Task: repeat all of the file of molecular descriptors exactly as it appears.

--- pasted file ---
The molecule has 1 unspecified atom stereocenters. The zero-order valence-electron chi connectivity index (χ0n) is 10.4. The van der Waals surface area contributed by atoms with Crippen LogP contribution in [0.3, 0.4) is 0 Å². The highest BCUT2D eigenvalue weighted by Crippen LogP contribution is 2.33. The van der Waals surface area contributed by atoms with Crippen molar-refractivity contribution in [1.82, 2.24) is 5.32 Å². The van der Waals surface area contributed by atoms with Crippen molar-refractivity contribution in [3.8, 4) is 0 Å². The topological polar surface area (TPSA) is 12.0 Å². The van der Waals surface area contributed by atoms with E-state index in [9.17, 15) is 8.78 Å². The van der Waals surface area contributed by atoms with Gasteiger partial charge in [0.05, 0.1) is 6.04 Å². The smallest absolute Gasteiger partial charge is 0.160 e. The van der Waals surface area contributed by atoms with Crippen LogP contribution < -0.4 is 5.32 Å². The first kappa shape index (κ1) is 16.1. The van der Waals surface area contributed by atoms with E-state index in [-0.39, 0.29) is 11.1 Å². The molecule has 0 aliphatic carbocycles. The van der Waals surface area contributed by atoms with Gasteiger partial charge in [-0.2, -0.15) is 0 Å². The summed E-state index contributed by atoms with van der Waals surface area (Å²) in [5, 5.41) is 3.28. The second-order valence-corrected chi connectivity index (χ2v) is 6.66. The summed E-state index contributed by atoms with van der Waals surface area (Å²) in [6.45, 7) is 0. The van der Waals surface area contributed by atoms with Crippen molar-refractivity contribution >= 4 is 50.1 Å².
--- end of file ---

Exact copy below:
The molecule has 1 unspecified atom stereocenters. The zero-order valence-electron chi connectivity index (χ0n) is 10.4. The van der Waals surface area contributed by atoms with Crippen LogP contribution in [0.3, 0.4) is 0 Å². The highest BCUT2D eigenvalue weighted by Crippen LogP contribution is 2.33. The van der Waals surface area contributed by atoms with Crippen molar-refractivity contribution in [1.82, 2.24) is 5.32 Å². The van der Waals surface area contributed by atoms with Crippen molar-refractivity contribution in [3.8, 4) is 0 Å². The topological polar surface area (TPSA) is 12.0 Å². The van der Waals surface area contributed by atoms with E-state index in [9.17, 15) is 8.78 Å². The van der Waals surface area contributed by atoms with Gasteiger partial charge in [0.05, 0.1) is 6.04 Å². The smallest absolute Gasteiger partial charge is 0.160 e. The van der Waals surface area contributed by atoms with Crippen LogP contribution < -0.4 is 5.32 Å². The first kappa shape index (κ1) is 16.1. The van der Waals surface area contributed by atoms with E-state index in [-0.39, 0.29) is 11.1 Å². The molecule has 0 aliphatic carbocycles. The van der Waals surface area contributed by atoms with Gasteiger partial charge in [-0.2, -0.15) is 0 Å². The summed E-state index contributed by atoms with van der Waals surface area (Å²) in [5, 5.41) is 3.28. The second-order valence-corrected chi connectivity index (χ2v) is 6.66. The summed E-state index contributed by atoms with van der Waals surface area (Å²) in [6.45, 7) is 0. The van der Waals surface area contributed by atoms with Crippen molar-refractivity contribution >= 4 is 50.1 Å².